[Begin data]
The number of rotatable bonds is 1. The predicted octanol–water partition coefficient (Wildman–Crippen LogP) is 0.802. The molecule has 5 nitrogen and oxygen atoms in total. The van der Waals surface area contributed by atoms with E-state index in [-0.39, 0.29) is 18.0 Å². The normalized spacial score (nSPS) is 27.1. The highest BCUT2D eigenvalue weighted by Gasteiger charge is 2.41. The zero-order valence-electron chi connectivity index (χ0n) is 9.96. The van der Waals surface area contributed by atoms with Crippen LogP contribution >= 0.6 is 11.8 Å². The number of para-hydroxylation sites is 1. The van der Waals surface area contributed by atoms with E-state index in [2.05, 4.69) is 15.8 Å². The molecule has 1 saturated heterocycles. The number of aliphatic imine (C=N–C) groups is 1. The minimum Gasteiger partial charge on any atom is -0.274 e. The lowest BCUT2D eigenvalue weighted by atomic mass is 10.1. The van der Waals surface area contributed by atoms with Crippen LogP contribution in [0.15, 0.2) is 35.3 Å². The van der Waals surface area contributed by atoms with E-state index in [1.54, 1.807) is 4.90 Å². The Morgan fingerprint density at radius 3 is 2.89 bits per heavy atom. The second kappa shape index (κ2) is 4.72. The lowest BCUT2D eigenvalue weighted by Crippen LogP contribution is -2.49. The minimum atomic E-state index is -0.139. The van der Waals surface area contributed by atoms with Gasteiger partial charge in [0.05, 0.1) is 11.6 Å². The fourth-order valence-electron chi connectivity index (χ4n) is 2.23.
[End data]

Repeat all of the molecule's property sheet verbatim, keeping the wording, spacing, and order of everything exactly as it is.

The number of rotatable bonds is 1. The predicted octanol–water partition coefficient (Wildman–Crippen LogP) is 0.802. The molecule has 5 nitrogen and oxygen atoms in total. The van der Waals surface area contributed by atoms with E-state index in [-0.39, 0.29) is 18.0 Å². The normalized spacial score (nSPS) is 27.1. The highest BCUT2D eigenvalue weighted by Gasteiger charge is 2.41. The zero-order valence-electron chi connectivity index (χ0n) is 9.96. The van der Waals surface area contributed by atoms with Crippen LogP contribution >= 0.6 is 11.8 Å². The number of para-hydroxylation sites is 1. The van der Waals surface area contributed by atoms with E-state index in [2.05, 4.69) is 15.8 Å². The molecule has 1 saturated heterocycles. The number of aliphatic imine (C=N–C) groups is 1. The minimum Gasteiger partial charge on any atom is -0.274 e. The lowest BCUT2D eigenvalue weighted by atomic mass is 10.1. The van der Waals surface area contributed by atoms with Crippen LogP contribution in [0.15, 0.2) is 35.3 Å². The van der Waals surface area contributed by atoms with E-state index in [1.54, 1.807) is 4.90 Å². The Morgan fingerprint density at radius 3 is 2.89 bits per heavy atom. The second kappa shape index (κ2) is 4.72. The lowest BCUT2D eigenvalue weighted by Crippen LogP contribution is -2.49. The minimum atomic E-state index is -0.139. The van der Waals surface area contributed by atoms with Gasteiger partial charge in [0.05, 0.1) is 11.6 Å². The fourth-order valence-electron chi connectivity index (χ4n) is 2.23.